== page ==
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It’s All About Myself

Are some people in your organization still confused about when to use the reflexive? Let me explain it.

It's All About Myself
Reflexive pronouns have many forms - myself, yourself, himself, herself, ourselves, themselves - but the one that causes the most confusion in everyday speech is "myself." 

Not long ago, a business person closed his email to me by saying, "If you have any questions, please contact myself," which probably sounds wrong to just about everyone. But I also hear somewhat more plausible sentences like, "Sean and myself attended the meeting," and "He gave it to Brenda and myself."

People Are Afraid to Make Mistakes
If you constantly see or hear sentences like the ones above, you may be tempted to use them yourself. Bad writing is contagious.

Others realize that they're not always sure when to say "I" and when to say "me," so they compromise by using "myself," which is always right, isn't it? They don't want to look bad if they accidentally say, "He gave it to Brenda and I," instead of the correct "He gave it to Brenda and me."

"I" Performs the Action and "Me" Receives It
When you are performing an action, refer to yourself as "I." You're always going to say, "I went to the meeting." But it's trickier when you're referring to someone else at the same time, and we've all heard sentences like, "Bob and me went to the meeting."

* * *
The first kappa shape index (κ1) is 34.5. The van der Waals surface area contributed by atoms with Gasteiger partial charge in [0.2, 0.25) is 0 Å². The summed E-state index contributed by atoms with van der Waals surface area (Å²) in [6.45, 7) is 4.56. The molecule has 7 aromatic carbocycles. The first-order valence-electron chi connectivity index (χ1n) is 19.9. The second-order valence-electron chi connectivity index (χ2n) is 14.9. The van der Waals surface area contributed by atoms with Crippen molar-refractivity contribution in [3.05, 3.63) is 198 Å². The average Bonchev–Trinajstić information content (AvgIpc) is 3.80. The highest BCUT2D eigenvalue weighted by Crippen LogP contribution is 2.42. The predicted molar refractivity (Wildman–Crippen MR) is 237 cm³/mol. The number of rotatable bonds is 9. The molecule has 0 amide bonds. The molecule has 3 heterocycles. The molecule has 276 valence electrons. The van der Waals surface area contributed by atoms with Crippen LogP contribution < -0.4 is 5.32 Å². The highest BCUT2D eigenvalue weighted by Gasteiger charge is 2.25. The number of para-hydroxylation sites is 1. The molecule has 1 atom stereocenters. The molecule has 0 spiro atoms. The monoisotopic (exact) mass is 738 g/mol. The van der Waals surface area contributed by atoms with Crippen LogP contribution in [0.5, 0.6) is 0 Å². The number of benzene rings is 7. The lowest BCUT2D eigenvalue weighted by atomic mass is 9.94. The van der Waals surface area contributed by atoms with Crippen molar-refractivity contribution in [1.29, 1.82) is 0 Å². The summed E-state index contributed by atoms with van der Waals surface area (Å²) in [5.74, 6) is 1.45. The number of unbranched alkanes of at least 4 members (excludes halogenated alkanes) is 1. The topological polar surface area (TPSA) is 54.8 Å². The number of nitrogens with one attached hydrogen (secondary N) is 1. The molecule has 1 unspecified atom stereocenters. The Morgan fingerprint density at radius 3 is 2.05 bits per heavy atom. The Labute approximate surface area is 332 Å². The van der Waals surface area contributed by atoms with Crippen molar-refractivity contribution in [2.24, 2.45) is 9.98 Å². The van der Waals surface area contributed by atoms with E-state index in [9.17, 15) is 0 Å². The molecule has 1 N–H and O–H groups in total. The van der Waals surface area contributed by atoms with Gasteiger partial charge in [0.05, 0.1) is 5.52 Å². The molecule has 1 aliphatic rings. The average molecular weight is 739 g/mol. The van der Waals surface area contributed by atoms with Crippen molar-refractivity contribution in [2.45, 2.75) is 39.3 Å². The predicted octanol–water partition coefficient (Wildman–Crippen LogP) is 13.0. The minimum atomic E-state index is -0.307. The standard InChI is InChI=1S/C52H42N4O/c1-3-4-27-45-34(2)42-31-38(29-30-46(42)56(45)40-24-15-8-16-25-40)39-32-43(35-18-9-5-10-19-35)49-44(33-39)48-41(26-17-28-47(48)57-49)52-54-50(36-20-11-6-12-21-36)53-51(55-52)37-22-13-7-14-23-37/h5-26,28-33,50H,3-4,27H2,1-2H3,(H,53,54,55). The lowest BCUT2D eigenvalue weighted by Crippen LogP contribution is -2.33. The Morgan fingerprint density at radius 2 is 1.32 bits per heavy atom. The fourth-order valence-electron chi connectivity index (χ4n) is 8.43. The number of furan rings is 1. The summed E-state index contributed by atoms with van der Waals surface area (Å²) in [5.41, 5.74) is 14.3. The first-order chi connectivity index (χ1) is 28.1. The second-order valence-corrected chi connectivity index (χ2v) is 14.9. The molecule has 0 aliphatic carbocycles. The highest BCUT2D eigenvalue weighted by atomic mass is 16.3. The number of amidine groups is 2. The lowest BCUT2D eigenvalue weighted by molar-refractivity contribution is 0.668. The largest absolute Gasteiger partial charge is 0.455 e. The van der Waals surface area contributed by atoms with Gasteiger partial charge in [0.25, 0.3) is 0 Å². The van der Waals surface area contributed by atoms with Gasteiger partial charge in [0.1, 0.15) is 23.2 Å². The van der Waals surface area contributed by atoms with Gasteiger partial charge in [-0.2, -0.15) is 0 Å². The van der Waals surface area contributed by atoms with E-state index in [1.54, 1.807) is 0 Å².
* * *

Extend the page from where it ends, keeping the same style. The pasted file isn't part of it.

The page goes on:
Despite your not having gone alone, you're still performing an action, so you should use "I." If all else fails, you can always resort to "We went to the meeting."

When you are receiving the action, use "me." You would always say, "He told me I had to do better." Once again, it's trickier if you're also referring to someone else, but you would still say, "He told Joe and me we had to do better." Whether Joe is there or not, you're still receiving the action. The same is true for "He gave it to Brenda and me."

Sometimes "Myself" Is the Right Choice
You should use the reflexive, however, if you are both the actor and the receiver of the action, as in "I hurt myself," or "I bought it for myself."

You should also use it when you want to emphasize that you were the sole participant in the action, as in "I wrote it myself, or "I figured it out myself."

Correct Usage Increases Credibility and Saves Space
As a business writer, you always want to increase your credibility. One of the many ways of doing that is to use correct grammar. In ordinary usage, you should not obsess about the fine points of grammar, but you should at least get the basic stuff right.

An added advantage in the world of text messaging and Twitter is that "I" and "me" use fewer characters and are easier to type than "myself."

These two advantages may give people in your organization the incentive to try to remember the proper use of the reflexive.

All the best,
P.S. Remember: a selection of my past newsletters is available online at http://www.holton.cc/archive.html.